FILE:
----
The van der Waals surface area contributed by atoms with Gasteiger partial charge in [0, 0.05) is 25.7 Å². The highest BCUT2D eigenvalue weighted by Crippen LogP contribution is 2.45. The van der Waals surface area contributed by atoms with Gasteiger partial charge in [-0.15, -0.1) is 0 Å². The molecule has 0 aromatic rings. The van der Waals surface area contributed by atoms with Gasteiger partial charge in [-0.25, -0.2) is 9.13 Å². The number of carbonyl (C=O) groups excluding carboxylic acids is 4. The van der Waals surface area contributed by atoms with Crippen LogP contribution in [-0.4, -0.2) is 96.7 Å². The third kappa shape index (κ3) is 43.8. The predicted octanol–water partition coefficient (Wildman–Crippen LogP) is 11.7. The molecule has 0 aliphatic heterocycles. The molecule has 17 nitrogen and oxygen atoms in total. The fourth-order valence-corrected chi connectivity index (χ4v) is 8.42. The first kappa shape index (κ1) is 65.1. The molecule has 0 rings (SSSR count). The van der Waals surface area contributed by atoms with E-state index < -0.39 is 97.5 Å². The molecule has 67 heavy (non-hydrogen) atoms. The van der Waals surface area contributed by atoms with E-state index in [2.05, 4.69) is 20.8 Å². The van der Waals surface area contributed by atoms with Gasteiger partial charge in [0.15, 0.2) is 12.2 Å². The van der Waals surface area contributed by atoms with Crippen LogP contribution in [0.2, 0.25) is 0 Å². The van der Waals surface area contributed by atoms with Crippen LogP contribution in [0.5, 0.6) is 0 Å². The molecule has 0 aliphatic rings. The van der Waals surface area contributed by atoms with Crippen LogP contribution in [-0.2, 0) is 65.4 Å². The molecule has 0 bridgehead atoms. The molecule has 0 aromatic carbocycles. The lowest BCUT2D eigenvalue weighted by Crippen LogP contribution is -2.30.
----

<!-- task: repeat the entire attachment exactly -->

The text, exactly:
The van der Waals surface area contributed by atoms with Gasteiger partial charge in [0, 0.05) is 25.7 Å². The highest BCUT2D eigenvalue weighted by Crippen LogP contribution is 2.45. The van der Waals surface area contributed by atoms with Gasteiger partial charge in [-0.15, -0.1) is 0 Å². The molecule has 0 aromatic rings. The van der Waals surface area contributed by atoms with Gasteiger partial charge in [-0.25, -0.2) is 9.13 Å². The number of carbonyl (C=O) groups excluding carboxylic acids is 4. The van der Waals surface area contributed by atoms with Crippen LogP contribution in [-0.4, -0.2) is 96.7 Å². The third kappa shape index (κ3) is 43.8. The predicted octanol–water partition coefficient (Wildman–Crippen LogP) is 11.7. The molecule has 0 aliphatic heterocycles. The molecule has 17 nitrogen and oxygen atoms in total. The fourth-order valence-corrected chi connectivity index (χ4v) is 8.42. The first kappa shape index (κ1) is 65.1. The molecule has 0 rings (SSSR count). The van der Waals surface area contributed by atoms with E-state index < -0.39 is 97.5 Å². The molecule has 67 heavy (non-hydrogen) atoms. The van der Waals surface area contributed by atoms with E-state index in [2.05, 4.69) is 20.8 Å². The van der Waals surface area contributed by atoms with Gasteiger partial charge in [0.15, 0.2) is 12.2 Å². The van der Waals surface area contributed by atoms with Crippen LogP contribution in [0.2, 0.25) is 0 Å². The van der Waals surface area contributed by atoms with Crippen LogP contribution in [0.5, 0.6) is 0 Å². The molecule has 0 aliphatic rings. The van der Waals surface area contributed by atoms with Crippen LogP contribution in [-0.2, 0) is 65.4 Å². The molecule has 0 bridgehead atoms. The molecule has 0 aromatic carbocycles. The lowest BCUT2D eigenvalue weighted by Crippen LogP contribution is -2.30.